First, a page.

Steve Ballmer takes stage as Microsoft’s ‘chief sales officer’

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Toshiba launches fuel cell charger

After years of prototypes and promises that the technology was just around the corner, Toshiba has become the first major consumer electronics maker to launch a device using direct methanol fuel cell technology. The Dynario, a charger that can replenish the batteries in gadgets like cell phones and digital cameras via USB, went on sale on Thursday on Toshiba’s Web store. DMFCs produce electricity from a reaction between methanol, water and air. The only by-products are a small amount of water vapor and carbon dioxide, so DMFCs are often seen as a greener source of energy than traditional batteries.

Microsoft CEO gives Windows 7 a hard sell

Microsoft CEO Steve Ballmer took the stage in New York Thursday, playing the role of chief salesman in a day of worldwide launch events, executive speechmaking and sales promotions meant to persuade consumers and businesses to migrate to Windows 7. With characteristic high energy and in his booming voice, Ballmer evoked the Windows 7 marketing mantra of “simplicity” to a crowd of about 250 journalists and analysts in a Soho loft space.  The New York launch capped a day of similar events in cities including London, Beijing, Tokyo, Hamburg and Munich.

John McCain moves to block U.S. net neutrality

U.S. Senator John McCain has introduced legislation that would block the U.S. Federal Communications Commission from creating new net neutrality rules, on the same day that the FCC took the first step toward doing so. McCain on Thursday introduced the Internet Freedom Act, which would keep the FCC from enacting rules prohibiting broadband providers from selectively blocking or slowing Internet content and applications. Net neutrality rules would create “onerous federal regulation,” McCain said in a written statement. The FCC on Thursday voted to begin a rulemaking process to formalize net neutrality rules. The rules, as proposed, would allow Web users to run the legal applications and access the legal Web sites of their choice.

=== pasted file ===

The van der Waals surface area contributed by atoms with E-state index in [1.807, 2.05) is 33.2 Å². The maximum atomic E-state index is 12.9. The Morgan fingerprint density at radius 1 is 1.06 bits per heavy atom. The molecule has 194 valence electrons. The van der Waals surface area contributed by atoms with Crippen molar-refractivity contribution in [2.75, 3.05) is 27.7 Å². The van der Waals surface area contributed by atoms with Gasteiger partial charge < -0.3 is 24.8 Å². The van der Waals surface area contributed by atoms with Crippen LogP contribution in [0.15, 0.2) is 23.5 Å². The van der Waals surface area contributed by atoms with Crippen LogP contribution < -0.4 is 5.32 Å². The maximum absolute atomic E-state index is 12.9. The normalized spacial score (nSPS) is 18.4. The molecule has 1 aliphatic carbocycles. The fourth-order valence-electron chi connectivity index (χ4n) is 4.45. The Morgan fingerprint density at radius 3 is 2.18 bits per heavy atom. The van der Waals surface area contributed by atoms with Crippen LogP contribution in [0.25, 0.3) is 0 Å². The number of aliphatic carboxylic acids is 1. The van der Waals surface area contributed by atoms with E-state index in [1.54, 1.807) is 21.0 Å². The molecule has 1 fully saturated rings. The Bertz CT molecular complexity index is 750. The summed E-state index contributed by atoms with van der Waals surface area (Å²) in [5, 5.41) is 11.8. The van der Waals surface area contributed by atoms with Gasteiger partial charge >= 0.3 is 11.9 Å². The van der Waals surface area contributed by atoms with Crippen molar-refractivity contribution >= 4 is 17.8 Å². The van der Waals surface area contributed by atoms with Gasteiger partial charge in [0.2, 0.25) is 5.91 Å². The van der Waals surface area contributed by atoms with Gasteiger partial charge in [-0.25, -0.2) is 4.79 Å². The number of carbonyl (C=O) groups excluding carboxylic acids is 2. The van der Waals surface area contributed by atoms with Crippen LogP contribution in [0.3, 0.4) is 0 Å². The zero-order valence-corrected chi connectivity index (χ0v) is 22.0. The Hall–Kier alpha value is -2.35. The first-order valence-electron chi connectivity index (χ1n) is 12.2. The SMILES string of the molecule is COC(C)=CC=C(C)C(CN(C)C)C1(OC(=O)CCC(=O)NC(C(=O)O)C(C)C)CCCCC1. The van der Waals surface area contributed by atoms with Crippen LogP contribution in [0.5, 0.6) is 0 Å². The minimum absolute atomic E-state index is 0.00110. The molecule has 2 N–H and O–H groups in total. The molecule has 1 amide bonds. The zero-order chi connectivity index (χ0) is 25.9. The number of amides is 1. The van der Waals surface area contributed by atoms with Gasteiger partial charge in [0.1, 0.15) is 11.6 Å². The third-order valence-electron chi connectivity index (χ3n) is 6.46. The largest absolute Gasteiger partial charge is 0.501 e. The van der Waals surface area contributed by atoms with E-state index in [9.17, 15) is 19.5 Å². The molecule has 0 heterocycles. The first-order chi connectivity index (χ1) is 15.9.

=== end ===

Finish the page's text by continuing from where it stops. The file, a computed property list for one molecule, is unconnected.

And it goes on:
European governments issue Internet bans more often

European Union lawmakers renewed efforts Thursday to tackle the politically charged issue of whether governments can bar people from using the Internet, the same day that a new study was released claiming that Internet blocking by national governments is increasingly commonplace in Europe. National governments and the European Parliament announced that they would open formal conciliation talks in a bid to overcome the obstacle to a wide-ranging group of new laws for the telecoms sector.  The laws, dubbed the telecoms package, were scuppered in the summer, when the European Parliament voted overwhelmingly to insert a clause into one of the laws that would make it illegal for a national government to ban a European citizen from accessing the Internet. National governments refused to accept the Parliament’s amendment and the whole package of laws has been held up as a result.

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